Who has control? Who controls the heat in your place of residence? Your water? Your electricity? The (quality of) food delivered to your neighborhood grocery store? Yes, we may pay bills, but we don’t control the utility services. Such resources are instruments of power that's outside of our personal jurisdiction. We don’t control these things, but rest assured-someone else does. And as immoral as it would be to withhold the aforementioned resources from American citizens, one cannot deny the possibility of such occurrences as an act of war in a time of war (or peace for that matter). And the recent world events over the past year should have showed us just how powerless of a position we are in. Who controls what’s in the syringe you allow the doctor to inject into your child when they are infants? What’s in the canned formula you mix with processed water to feed your child? What about the contents of the vaccines so many people are lining up to receive?


We cry “Black Power” and “Power to the People,” but do we have power? If so, why are we not using it? Why are we still in the state of continued oppression? If we don’t have power, how can we get it?


I like to use the example of the werewolf. The werewolf is a powerful creature that looks like a human being; but transforms into an animal when the moon is full. The werewolf is unable to control his actions after the transformation and unable to remember them once the daylight returns. The animal is powerful. Absent control, however, it becomes a detriment to itself. More basically speaking, the werewolf is a creature bound to the whims of external forces. Such externalities control the man. In a similar way, there are those of us who have much power but little control. When certain buttons are pressed, our reactions can be predicted. Stimuli, then is manipulated so that such a person’s (predictable) responses will be used against them. Parallel to the Manchurian Candidate, such people are so easily influenced by the media and societal happenings that it appears as though they are under a spell… a mind control experiment negatively affected by social engineering.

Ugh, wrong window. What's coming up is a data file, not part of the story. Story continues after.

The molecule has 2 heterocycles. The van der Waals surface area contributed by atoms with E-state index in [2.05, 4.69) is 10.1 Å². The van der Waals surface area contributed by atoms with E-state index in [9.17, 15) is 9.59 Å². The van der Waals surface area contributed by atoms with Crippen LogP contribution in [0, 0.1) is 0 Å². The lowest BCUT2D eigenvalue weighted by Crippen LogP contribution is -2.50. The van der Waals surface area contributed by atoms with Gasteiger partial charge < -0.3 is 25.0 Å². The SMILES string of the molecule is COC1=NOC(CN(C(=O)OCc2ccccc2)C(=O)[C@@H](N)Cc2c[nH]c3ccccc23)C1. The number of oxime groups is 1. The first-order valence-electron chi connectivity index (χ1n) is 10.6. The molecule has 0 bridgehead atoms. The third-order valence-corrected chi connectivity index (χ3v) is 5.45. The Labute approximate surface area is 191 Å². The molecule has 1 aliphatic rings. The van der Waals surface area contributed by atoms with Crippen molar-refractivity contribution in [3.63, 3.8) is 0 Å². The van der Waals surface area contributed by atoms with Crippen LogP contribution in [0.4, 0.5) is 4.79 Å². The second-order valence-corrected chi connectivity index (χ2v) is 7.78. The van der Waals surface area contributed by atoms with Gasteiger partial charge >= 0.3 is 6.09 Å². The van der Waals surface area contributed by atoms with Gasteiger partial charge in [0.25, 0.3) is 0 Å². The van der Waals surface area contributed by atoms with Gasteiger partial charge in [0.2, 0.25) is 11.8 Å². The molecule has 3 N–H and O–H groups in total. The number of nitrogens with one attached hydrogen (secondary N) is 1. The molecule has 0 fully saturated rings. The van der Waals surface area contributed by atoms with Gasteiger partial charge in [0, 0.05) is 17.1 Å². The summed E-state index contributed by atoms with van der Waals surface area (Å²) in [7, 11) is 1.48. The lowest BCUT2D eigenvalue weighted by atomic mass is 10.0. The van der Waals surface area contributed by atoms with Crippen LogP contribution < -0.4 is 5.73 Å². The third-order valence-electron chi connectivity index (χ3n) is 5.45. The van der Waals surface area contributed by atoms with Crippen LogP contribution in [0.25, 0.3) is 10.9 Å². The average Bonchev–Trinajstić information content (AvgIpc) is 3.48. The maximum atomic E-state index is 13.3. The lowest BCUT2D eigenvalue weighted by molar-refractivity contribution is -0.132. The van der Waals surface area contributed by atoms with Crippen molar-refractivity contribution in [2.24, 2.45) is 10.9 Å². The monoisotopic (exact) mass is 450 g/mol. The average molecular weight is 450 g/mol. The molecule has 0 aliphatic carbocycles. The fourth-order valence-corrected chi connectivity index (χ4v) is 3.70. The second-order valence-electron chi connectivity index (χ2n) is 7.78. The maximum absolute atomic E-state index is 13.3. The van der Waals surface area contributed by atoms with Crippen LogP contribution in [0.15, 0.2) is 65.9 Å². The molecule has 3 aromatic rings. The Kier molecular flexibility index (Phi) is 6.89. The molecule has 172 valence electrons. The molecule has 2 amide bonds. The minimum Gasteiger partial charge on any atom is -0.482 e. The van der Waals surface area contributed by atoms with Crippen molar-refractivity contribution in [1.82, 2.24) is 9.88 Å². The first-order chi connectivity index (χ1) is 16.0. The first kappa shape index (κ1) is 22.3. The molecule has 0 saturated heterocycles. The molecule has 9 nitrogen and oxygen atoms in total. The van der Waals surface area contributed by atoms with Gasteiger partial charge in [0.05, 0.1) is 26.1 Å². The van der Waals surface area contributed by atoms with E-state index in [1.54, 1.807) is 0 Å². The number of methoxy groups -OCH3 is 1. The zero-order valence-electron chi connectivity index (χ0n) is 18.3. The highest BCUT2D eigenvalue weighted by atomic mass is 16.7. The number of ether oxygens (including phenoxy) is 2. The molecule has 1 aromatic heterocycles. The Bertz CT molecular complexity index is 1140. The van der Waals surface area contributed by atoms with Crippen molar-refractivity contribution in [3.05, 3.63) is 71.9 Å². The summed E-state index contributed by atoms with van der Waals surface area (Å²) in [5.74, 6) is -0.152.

I will assert for the purposes of this series that we as a people have power—the most power. Instead of using it to help ourselves, though, it is being used to help our enemies. We do not have control over how our power is being used. We are either not using it, misusing it, misplacing it, or mishandling it (by handing it over) because of the way we were trained. Prime example: when a Black man woman or child dies at the hand of a white police officer, what is our typical response? We peacefully protest. We cry on camera. We plead that the justice system work in our favor. When a Black child dies at the hand of another Black person, in addition to there being sadness there is also the desire for revenge. We don’t look for help or assistance from police officers or from the justice system. We take the law in our own hands and kill the Black person who killed the Black child. We use our power against ourselves . I assert that we are trained to respond this way. I also assert that this must shift as we blaze into this new age.